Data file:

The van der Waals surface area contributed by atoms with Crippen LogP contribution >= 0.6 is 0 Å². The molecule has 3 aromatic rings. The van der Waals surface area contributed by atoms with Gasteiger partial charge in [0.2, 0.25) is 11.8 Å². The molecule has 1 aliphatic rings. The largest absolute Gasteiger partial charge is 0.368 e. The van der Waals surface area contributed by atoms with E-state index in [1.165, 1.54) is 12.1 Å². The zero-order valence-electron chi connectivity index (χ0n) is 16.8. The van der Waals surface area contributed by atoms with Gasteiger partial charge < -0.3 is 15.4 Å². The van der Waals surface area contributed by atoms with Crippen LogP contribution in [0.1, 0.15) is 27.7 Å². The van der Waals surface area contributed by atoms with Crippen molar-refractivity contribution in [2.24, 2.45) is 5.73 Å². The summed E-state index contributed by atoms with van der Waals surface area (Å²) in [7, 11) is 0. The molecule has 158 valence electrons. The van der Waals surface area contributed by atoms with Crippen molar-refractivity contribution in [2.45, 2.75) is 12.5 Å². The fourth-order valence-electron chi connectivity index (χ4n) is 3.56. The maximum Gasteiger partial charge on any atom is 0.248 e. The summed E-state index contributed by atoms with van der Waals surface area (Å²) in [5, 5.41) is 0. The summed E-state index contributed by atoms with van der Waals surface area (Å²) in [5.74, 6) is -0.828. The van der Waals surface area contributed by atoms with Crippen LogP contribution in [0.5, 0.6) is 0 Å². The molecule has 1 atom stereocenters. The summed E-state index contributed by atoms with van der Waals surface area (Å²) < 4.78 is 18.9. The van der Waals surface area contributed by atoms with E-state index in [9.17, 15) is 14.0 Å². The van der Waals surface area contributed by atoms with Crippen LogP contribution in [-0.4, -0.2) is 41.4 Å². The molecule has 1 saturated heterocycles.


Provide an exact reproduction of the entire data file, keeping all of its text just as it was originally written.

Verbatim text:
The van der Waals surface area contributed by atoms with Crippen LogP contribution >= 0.6 is 0 Å². The molecule has 3 aromatic rings. The van der Waals surface area contributed by atoms with Gasteiger partial charge in [0.2, 0.25) is 11.8 Å². The molecule has 1 aliphatic rings. The largest absolute Gasteiger partial charge is 0.368 e. The van der Waals surface area contributed by atoms with E-state index in [1.165, 1.54) is 12.1 Å². The zero-order valence-electron chi connectivity index (χ0n) is 16.8. The van der Waals surface area contributed by atoms with Gasteiger partial charge < -0.3 is 15.4 Å². The van der Waals surface area contributed by atoms with Crippen LogP contribution in [0.1, 0.15) is 27.7 Å². The van der Waals surface area contributed by atoms with Crippen molar-refractivity contribution in [2.24, 2.45) is 5.73 Å². The summed E-state index contributed by atoms with van der Waals surface area (Å²) in [7, 11) is 0. The molecule has 158 valence electrons. The van der Waals surface area contributed by atoms with Crippen molar-refractivity contribution in [2.45, 2.75) is 12.5 Å². The fourth-order valence-electron chi connectivity index (χ4n) is 3.56. The maximum Gasteiger partial charge on any atom is 0.248 e. The summed E-state index contributed by atoms with van der Waals surface area (Å²) in [5, 5.41) is 0. The summed E-state index contributed by atoms with van der Waals surface area (Å²) in [5.74, 6) is -0.828. The van der Waals surface area contributed by atoms with Crippen LogP contribution in [0.5, 0.6) is 0 Å². The molecule has 1 atom stereocenters. The summed E-state index contributed by atoms with van der Waals surface area (Å²) < 4.78 is 18.9. The van der Waals surface area contributed by atoms with E-state index in [9.17, 15) is 14.0 Å². The van der Waals surface area contributed by atoms with Crippen LogP contribution in [-0.4, -0.2) is 41.4 Å². The molecule has 1 saturated heterocycles.